The Music Industry

Resources about the wider music industry and how the different strands fit together


The music industry consists of people and companies that help music-makers – ie frontline artists, backing vocalists, session musicians, composers, songwriters, lyricists, beat-makers and studio producers – to make money out of their music making. It’s as simple as that.

For frontline artists – ie those artists who directly build brands and fanbases around their music – there are a number of different ways of making money.

That includes making money from streaming and other digital services; by selling CDs and vinyl; from royalties paid when music is broadcast or played in public; by licensing music to movies, games and ads; by selling merchandise; from touring and tickets; from brand partnership deals; and through selling products, content and experiences direct-to-fan.

We can organise all the different potential revenue streams into three main groups: intellectual property revenue streams, live performance revenue streams and fan relationship revenue streams.

Most people and companies in the music industry specialise in and focus on one of a frontline artist’s revenue streams.

So some people primarily focus on intellectual property revenue streams, some on live performance revenue streams, and some on fan relationship revenue streams. Within the first group, people also usually focus on one kind of intellectual property – eg the copyright in songs, the copyright in recordings, or the copyright in visual works.

Therefore we can organise the music industry by revenue stream. We have the music rights industry, the live music sector and the direct-to-fan business. The music rights industry can be further split into the music publishing sector, the record industry and the merchandise business.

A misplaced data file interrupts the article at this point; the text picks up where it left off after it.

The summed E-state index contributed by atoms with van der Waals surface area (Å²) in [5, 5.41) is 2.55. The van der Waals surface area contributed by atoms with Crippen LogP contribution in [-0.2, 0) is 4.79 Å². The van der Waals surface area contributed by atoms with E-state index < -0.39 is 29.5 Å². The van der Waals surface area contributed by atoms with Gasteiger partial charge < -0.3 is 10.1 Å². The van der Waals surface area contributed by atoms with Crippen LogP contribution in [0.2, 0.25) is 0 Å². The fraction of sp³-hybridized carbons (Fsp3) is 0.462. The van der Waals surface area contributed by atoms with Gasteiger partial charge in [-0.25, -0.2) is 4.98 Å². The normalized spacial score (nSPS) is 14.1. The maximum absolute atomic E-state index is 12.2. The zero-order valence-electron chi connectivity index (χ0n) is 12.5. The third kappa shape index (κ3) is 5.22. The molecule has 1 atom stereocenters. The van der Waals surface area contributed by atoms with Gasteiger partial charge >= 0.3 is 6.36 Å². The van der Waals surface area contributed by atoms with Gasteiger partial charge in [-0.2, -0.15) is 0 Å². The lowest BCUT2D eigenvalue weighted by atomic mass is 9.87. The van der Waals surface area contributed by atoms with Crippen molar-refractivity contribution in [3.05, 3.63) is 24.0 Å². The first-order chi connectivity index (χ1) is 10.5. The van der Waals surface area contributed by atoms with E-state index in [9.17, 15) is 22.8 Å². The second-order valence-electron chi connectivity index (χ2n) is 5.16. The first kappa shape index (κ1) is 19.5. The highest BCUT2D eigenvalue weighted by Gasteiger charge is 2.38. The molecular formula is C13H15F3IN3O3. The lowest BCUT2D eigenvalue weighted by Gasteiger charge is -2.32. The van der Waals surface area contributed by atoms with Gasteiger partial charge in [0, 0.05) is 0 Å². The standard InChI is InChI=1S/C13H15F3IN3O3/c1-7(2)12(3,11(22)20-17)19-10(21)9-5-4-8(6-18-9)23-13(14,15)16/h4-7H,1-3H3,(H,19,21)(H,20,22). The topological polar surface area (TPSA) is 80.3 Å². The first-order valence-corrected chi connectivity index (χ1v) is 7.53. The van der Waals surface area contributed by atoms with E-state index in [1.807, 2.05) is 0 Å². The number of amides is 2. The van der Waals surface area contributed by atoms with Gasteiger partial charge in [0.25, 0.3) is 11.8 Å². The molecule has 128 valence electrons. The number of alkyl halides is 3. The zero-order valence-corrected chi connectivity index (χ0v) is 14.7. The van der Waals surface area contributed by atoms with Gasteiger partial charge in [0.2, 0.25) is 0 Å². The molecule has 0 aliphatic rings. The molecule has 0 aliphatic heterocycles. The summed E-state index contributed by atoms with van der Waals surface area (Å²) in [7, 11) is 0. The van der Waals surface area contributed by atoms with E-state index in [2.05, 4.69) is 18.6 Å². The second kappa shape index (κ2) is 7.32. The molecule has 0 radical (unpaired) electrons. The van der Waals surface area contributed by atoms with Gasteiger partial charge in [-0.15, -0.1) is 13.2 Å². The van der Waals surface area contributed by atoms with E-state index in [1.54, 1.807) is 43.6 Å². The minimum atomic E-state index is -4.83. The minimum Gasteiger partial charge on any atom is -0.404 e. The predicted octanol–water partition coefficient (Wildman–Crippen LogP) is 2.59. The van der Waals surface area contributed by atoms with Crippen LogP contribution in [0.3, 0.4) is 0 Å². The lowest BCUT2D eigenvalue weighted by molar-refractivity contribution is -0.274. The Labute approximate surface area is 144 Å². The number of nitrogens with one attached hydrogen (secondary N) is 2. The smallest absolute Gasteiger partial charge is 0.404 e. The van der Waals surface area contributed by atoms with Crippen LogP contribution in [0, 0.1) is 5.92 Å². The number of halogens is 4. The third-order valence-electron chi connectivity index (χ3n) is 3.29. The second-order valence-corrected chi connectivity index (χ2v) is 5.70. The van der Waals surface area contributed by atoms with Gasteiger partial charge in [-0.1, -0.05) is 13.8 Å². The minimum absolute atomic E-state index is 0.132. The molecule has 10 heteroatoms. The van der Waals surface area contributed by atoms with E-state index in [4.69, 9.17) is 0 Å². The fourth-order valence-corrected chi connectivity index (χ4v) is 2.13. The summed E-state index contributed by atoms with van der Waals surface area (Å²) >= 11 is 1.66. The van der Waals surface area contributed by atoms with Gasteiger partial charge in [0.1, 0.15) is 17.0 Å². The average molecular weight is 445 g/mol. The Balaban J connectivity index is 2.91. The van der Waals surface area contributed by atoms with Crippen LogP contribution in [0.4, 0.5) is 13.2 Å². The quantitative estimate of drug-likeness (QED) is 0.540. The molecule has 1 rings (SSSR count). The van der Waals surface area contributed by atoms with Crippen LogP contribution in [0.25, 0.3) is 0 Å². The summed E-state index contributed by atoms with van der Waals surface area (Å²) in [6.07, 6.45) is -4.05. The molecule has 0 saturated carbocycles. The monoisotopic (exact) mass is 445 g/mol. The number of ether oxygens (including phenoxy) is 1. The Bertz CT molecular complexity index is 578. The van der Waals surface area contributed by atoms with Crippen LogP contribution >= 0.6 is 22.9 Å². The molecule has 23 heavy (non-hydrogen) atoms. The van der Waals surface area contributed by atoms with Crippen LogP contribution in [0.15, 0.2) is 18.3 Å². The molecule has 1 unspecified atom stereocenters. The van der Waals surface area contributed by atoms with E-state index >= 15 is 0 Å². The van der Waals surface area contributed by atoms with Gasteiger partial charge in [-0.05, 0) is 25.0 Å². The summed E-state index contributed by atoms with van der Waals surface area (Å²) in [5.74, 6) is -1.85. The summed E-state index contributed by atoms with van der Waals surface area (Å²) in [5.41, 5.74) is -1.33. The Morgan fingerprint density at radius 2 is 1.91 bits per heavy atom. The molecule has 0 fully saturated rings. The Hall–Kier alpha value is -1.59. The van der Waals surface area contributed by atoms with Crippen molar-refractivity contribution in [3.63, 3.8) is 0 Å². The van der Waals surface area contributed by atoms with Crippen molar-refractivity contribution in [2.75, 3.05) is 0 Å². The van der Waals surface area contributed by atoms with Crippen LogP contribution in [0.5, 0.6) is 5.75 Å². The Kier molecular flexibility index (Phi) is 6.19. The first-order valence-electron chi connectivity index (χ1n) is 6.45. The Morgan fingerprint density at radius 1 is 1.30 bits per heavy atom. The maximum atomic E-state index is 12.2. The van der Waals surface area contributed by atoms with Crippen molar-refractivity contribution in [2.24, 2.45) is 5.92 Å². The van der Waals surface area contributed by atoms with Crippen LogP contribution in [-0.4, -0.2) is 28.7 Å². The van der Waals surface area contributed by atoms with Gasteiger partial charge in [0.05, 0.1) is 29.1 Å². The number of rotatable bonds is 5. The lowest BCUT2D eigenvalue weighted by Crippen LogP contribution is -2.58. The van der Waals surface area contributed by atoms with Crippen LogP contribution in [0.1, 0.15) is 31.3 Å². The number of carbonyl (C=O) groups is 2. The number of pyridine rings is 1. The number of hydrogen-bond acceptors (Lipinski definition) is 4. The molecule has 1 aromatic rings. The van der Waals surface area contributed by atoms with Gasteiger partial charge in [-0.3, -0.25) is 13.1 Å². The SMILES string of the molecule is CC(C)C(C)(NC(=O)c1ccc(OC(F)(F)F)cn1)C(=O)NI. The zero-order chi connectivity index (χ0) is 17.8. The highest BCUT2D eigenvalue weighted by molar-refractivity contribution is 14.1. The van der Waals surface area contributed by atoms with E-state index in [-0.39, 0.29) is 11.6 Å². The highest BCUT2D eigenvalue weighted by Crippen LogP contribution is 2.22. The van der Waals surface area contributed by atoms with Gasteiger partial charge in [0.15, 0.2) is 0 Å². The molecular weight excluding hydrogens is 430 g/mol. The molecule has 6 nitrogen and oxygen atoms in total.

Most frontline artists will have multiple business partners at any one time, each one focused on a different revenue stream – eg a record label, a music publisher, a merchandiser, a booking agent, a promoter, and so on.

There are then other companies in the music industry that provide services to those business partners, like recording studios; music distributors; rights administrators; marketing, press, promotion and social agencies; ticket agents; tour and concert production companies; etc etc.

On the music rights side there are also the collecting societies that issue licences and collect royalties for artists, songwriters, record labels and music publishers in various different scenarios.

The collecting societies also perform other roles, in particular they manage the music industry’s main databases of songs and recordings. They also usually support their members and the wider music community through various educational, funding and lobbying initiatives.

The music industry has set up different collecting societies in each country. In the UK there are three societies, PRS and MCPS both work for songwiters and music publishers, PPL for artists and record labels.

The artist will also usually have a manager or management team – the one business partner focused on all aspects of the artist’s career.

The manager helps the artist to select and negotiate deals with the other business partners, to manage the ongoing relationships with those business partners, and to run the artist’s own company day-to-day.

Artists will also hire a lawyer to advise on deals and an accountant to manage the finances. The manager, lawyer and accountant then all work together to advise on and oversee the long term development of the artist’s business.


Guides and lectures from the CMU:DIY education programme…

This CMU:DIY Guide on Making Money From Music introduces the different ways that frontline artists make money from their music-making – and the music industry business partners they work with along the way.


Guides, reports and briefings from the CMU Insights consultancy unit…

The Music Copyright Explained guide from CMU Insights and the UK’s Intellectual Property Office provides a comprehensive beginner’s guide to how music copyright works and how music rights make money.


UK Music brings together organisations representing artists, musicians, songwriters, record producers, labels, publishers and managers in the UK.

LIVE brings together organisations representing everyone involved in live music including promoters, agents, venues and festivals.